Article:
This course aims to address two questions. The first is: ‘What am I?,’ that is, what is it to be a human, a person, a self? The second is: ‘How can I be happy?’ This includes questions such as: what is pleasure; what is the good life; what is well-being, and; what is it to flourish? As we will see, these two questions are intimately related. Thus, we will not explore them as distinct questions, but together. You should leave the course with a variety of answers to the two guiding questions and a clearer sense of how you would answer the question yourself. We will examine texts from Plato and Aristotle through to the contemporary period.
HONS 120-FR3 (CRN 37696)
Health Policy, Health Reform, US Health System
Tuesday, Thursday: 3:30-4:45 p.m.
Location: Peck Hall 3417
Instructor: Linda W. Alford
In this course, we will discuss:
Course activities will include:
HONS 120-FR4 (CRN 37504)
Tuesday, Thursday: 9:30-10:45 a.m.
Location: Alumni Hall 3317A
Instructor: Sofia Zamanou-Erickson
Living and Succeeding in a Multicultural Society
The purpose of this course will be to expose students to issues of diversity, to give them an understanding and empathy for others’ points of view and cultural experiences, and to move them to acceptance and appreciation of differences. Students will examine their own identities, appreciate their unique cultures, and will learn about other cultures (through guest speakers, readings, class activities, participation in cultural events on campus and beyond). Finally, students will learn communication skills that will allow them to be more successful in their interactions with others, who may be different than themselves. Diversity will be discussed in a broad sense of the term , including dimensions beyond race and gender, such as ethnicity, religion, disabilities, sexual orientation, education, and age, etc. Finally, there will be a big writing component in this class since students will keep a journal and write feedback/critique for every new experience to which they are exposed.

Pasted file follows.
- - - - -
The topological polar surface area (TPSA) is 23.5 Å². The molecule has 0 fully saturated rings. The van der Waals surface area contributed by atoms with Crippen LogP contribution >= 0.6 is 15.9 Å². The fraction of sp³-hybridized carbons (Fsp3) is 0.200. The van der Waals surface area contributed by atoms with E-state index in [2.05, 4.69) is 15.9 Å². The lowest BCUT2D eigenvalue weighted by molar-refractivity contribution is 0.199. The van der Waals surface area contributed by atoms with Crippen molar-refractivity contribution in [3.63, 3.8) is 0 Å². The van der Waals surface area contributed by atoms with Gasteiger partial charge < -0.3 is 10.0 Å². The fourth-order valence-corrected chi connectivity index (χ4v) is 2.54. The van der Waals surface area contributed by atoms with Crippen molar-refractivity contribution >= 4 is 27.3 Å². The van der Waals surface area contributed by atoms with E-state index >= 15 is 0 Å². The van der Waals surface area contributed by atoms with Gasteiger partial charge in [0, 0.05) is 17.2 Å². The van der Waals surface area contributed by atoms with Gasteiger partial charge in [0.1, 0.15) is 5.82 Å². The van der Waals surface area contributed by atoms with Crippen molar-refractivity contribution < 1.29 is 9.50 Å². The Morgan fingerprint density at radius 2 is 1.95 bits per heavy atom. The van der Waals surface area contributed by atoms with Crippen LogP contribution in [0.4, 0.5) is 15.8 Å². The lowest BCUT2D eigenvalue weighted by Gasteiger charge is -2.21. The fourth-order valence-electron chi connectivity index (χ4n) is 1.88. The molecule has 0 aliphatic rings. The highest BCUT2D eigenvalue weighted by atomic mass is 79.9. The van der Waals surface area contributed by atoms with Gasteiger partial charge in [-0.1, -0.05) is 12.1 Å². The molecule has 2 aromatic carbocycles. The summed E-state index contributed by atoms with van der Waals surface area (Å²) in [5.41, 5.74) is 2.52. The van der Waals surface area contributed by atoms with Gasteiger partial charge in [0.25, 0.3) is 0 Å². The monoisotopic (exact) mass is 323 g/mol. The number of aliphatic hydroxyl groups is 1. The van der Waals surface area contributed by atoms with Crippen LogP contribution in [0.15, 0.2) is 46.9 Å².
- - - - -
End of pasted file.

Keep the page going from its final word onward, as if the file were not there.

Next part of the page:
HONS 120-FR5 (CRN 36865)
Monday, Wednesday: 4:30-5:45 p.m.
Location: Peck Hall 1404
Instructor: Carl Springer
What makes us laugh? How does humor work? How can you learn to use it effectively in your own writing and conversation? In this seminar, we will be studying theories of humor from Aristotle and Cicero to Bakhtin and Freud and exploring practical applications from the ancient world to the present. Not only the comedies of Aristophanes and Shakespeare, in other words, but Monty Python, Woody Allen, and the Colbert Report will provide us with the texts that we study in this class. We will explore a variety of rhetorical techniques such as irony, sarcasm, and puns as well as literary genres that rely heavily on humor such as satire, jokes, and sitcoms.
HONS 320-001 (CRN 37341)
Tuesday: 6-8:50 p.m.
Location: Peck Hall 3313
Instructor: Eric William Ruckh